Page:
Remembering farm buildings |

Remembering farm buildings

Marilyn Kratz
Yankton, S.D.

Even though it’s been over 50 years since I lived on my parent’s farm, I can still visualize many of the outbuildings. Maybe that’s because, as children, my siblings and I found them great places to play and have adventures.

The big barn was one of our favorite places. We loved playing in the hay mow. Often we’d find tiny new kittens hidden up there by a mother cat. It didn’t take us long to tame them.

The cats loved the barn, too. I’m sure it was because that’s where they ate. Once in a while, we squirted milk into their mouths while we milked the cows. But mostly we fed them by pouring warm, fresh milk into a curious little black stone bowl shaped somewhat like a shallow angel food cake pan.

My younger sister and I got into trouble with Dad one day when we were in the barn. We saw the horses’ fly nets hanging in a small side room. They consisted of lots of thin leather strands which, when draped over the horse’s back, would move and chase the flies away. Well, we decided to braid all those leather strands. When Dad saw what we’d done, we were put right to work unbraiding!

The building Dad called his shop was actually halfway under the ground. The top half was made of stones. Dad had a forge in one corner of that building. I remember the excitement of watching him heat iron rods red-hot and then pound them into the shape he needed.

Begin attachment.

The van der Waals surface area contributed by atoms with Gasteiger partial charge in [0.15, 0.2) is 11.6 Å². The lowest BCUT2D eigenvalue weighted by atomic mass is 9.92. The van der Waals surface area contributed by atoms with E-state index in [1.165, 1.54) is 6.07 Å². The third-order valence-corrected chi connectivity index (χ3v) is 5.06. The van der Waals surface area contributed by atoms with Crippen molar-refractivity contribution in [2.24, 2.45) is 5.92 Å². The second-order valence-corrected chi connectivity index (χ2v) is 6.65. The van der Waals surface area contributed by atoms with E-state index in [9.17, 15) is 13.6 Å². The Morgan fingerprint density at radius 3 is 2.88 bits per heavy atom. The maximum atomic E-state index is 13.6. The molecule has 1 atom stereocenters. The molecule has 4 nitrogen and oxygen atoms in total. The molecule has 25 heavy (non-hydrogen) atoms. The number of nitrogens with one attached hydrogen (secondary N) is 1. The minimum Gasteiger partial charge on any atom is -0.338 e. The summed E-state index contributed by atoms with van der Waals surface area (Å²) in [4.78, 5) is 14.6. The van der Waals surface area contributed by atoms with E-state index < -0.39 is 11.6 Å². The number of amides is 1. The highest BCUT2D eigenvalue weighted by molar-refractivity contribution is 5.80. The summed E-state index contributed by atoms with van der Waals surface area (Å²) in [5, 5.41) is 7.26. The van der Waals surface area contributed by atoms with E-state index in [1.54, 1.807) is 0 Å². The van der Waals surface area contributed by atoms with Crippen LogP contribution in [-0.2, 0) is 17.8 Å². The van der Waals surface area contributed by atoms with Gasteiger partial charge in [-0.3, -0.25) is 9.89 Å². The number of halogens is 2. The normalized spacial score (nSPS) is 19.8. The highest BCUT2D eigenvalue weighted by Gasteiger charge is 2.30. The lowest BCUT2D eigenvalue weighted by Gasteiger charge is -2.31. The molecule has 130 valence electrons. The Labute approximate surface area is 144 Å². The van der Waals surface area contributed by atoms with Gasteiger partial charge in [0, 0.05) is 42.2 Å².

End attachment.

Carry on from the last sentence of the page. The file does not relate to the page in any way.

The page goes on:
Dad stored most of his tools, as well as his tractor, in the shop. Along one wall, he had hung a set of small boxes to hold various items. He said the boxes had come from the post office in a tiny town named Blaha which used to exist about a half mile from our farm.

I didn’t like the big hen house, because I hated gathering eggs. Those hens didn’t give up their treasure without trying to peck at my hand as I reached under them. I didn’t tell Mom that I often took a stick with me when it was my turn to gather the eggs. I’d use it to shove the hens to the back of the nest while I took out the eggs.

The little chicken coops near the big hen house were much more fun. I loved them when they were filled with downy little chicks. But they were even more fun when the chicks were big enough to be moved out. Then my sisters and I would clean them thoroughly and use them as playhouses.

Most of those buildings no longer exist. But I still enjoy wandering through them in my memories.